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The effects of adolescent toluene exposure on metabolic function
Inhalant abuse (also known as “chroming”) is a major socio-economic problem in Australia, and a rapidly growing drug of choice to reach a euphoric state. Inhalants such as paint, glue, hair-spray or petrol are among the cheapest drugs in the community, and unlike illicit drugs, there are no legal restrictions on their purchase, supply, possession or use. The typical onset of experimentation with inhalants occurs earlier than with most other drugs of abuse, in the preteen years. Indeed the incidence of inhalant abuse is greatest in the adolescent population with numbers as high as 26% of adolescents abusing solvents; with 12-13 year olds comprising nearly 50% of this population. As a result exposure to inhalants in early adolescence coincides with dramatic periods of growth and maturation and thus has the potential to influence processes that could lead to long-term changes in metabolic function including food consumption and caloric absorption. This could aid in the explanation of why many chronic abusers lose weight and appear emaciated. The aim of this project is to utilise a rodent model of adolescent toluene exposure via inhalation in order to increase our understanding of the effects inhalants have on long-term metabolic function. In particular we aim to investigate whether inhalant induced changes in body composition are related to altered energy intake. If so we then wish to explore whether this is driven by changes to systemic (ie changes to peripheral organs) or centrally (ie changes to the brain) mediated processes that regulate energy balance. Finally we wish to explore whether inhalant-induce alterations in energy balance may lead to a predisposition of developing adult onset disorders such as renal disease, diabetes and heart disease. The results from these studies will increase our understanding of the long-term effects of inhalant abuse on metabolic functions and increase our understanding of the mechanisms that may be underlying adverse outcomes following inhalant exposure, especially if abuse occurs during adolescence when individuals may be more susceptible to drug induced adaptations.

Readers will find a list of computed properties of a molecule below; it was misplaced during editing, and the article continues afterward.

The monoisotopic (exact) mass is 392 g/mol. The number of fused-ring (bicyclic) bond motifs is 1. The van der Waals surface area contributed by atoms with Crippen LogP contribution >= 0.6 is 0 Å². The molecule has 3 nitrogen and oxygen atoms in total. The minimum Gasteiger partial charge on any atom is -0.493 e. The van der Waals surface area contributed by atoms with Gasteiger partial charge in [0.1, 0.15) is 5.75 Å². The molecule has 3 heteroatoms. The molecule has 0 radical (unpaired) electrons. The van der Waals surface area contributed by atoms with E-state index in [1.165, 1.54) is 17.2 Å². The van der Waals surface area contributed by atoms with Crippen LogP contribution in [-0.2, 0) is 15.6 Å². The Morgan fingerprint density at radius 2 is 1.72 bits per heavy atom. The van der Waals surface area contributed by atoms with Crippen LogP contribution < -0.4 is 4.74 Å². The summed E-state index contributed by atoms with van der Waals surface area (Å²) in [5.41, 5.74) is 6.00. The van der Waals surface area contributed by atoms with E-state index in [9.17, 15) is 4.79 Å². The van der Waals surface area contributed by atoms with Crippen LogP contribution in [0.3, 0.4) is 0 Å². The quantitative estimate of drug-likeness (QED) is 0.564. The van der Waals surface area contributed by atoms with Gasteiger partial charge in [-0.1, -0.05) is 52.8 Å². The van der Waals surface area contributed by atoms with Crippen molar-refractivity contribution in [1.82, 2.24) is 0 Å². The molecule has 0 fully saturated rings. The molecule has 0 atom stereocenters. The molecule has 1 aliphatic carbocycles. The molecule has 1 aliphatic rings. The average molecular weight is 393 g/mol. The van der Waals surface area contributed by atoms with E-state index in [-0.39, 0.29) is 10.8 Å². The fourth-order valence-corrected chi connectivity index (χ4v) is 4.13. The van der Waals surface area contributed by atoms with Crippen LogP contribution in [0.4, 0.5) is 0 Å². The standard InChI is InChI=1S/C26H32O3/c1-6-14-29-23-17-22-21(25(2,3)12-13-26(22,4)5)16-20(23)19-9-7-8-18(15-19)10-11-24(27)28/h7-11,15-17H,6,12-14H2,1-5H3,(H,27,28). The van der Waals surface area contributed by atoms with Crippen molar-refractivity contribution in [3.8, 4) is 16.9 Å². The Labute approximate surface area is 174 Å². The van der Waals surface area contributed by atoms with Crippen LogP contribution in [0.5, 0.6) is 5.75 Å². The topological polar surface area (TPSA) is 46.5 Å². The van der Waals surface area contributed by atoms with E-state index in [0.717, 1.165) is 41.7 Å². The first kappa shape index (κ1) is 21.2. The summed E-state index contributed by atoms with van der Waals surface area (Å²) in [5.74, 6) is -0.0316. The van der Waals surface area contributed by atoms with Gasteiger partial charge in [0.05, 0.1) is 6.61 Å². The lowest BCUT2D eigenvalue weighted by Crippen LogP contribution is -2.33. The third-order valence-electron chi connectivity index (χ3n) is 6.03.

Inhalant Addiction Laboratory
The abuse of inhaled chemical vapours to produce self-intoxication is a significant concern, especially among adolescent and Indigenous populations. Our data suggest that exposure to inhalants affects corticostriatal processes specifically and does not involve global toxicity to white matter pathways in the brain as was originally thought. Using this model we have also shown that exposure to inhalants during adolescence results in long-term metabolic dysfunction. This includes altering dietary preference and glycemic control. This novel finding suggests that adolescent inhalant abuse may increase the risk of adult onset disorders such as diabetes and has significant implications for our understanding of the long-term consequences, especially in Indigenous populations where there is a high degree of overlap between inhalant abuse and nutrition related illness.
The next step in our studies is to determine the underlying mechanisms, including both changes to central or peripheral mediated processes that drive the adverse outcomes observed in human abusers.
All Projects by this LabThe effects of adolescent toluene exposure on metabolic function
The Division of Behavioural Neuroscience focuses on the use and development of models that reflect aspects of human disorders such as addiction, anxiety, depression, schizophrenia, autism and neurodegenerative conditions such as Huntington’s disease. The Cognitive Neuroscience group additionally studies cognitive disorders caused by diseases such as stroke (cerebrovascular disease), Alzheimer's disease and other dementias from a clinical perspective.